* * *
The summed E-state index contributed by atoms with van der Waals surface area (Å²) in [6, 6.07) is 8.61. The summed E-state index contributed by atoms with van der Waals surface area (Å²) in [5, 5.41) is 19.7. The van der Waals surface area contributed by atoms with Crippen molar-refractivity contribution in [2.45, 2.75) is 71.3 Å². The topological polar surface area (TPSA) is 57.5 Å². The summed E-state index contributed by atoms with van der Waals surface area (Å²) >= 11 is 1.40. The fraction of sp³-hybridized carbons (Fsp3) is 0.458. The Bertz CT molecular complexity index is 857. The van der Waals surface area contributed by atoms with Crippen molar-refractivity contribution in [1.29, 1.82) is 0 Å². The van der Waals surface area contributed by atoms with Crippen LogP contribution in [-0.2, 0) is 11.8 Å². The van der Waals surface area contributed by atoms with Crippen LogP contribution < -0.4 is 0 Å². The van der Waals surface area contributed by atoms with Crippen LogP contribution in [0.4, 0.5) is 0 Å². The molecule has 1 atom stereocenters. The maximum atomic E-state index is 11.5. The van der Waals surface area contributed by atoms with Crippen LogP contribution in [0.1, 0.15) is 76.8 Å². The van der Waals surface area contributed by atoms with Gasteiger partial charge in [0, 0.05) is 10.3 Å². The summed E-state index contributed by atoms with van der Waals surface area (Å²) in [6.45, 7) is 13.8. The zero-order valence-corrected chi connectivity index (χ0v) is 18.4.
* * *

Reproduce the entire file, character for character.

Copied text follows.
The summed E-state index contributed by atoms with van der Waals surface area (Å²) in [6, 6.07) is 8.61. The summed E-state index contributed by atoms with van der Waals surface area (Å²) in [5, 5.41) is 19.7. The van der Waals surface area contributed by atoms with Crippen molar-refractivity contribution in [2.45, 2.75) is 71.3 Å². The topological polar surface area (TPSA) is 57.5 Å². The summed E-state index contributed by atoms with van der Waals surface area (Å²) >= 11 is 1.40. The fraction of sp³-hybridized carbons (Fsp3) is 0.458. The Bertz CT molecular complexity index is 857. The van der Waals surface area contributed by atoms with Crippen molar-refractivity contribution in [1.29, 1.82) is 0 Å². The van der Waals surface area contributed by atoms with Crippen LogP contribution in [-0.2, 0) is 11.8 Å². The van der Waals surface area contributed by atoms with Crippen LogP contribution < -0.4 is 0 Å². The van der Waals surface area contributed by atoms with Crippen LogP contribution in [0.4, 0.5) is 0 Å². The molecule has 1 atom stereocenters. The maximum atomic E-state index is 11.5. The van der Waals surface area contributed by atoms with Crippen LogP contribution in [0.1, 0.15) is 76.8 Å². The van der Waals surface area contributed by atoms with Gasteiger partial charge in [0, 0.05) is 10.3 Å². The summed E-state index contributed by atoms with van der Waals surface area (Å²) in [6.45, 7) is 13.8. The zero-order valence-corrected chi connectivity index (χ0v) is 18.4.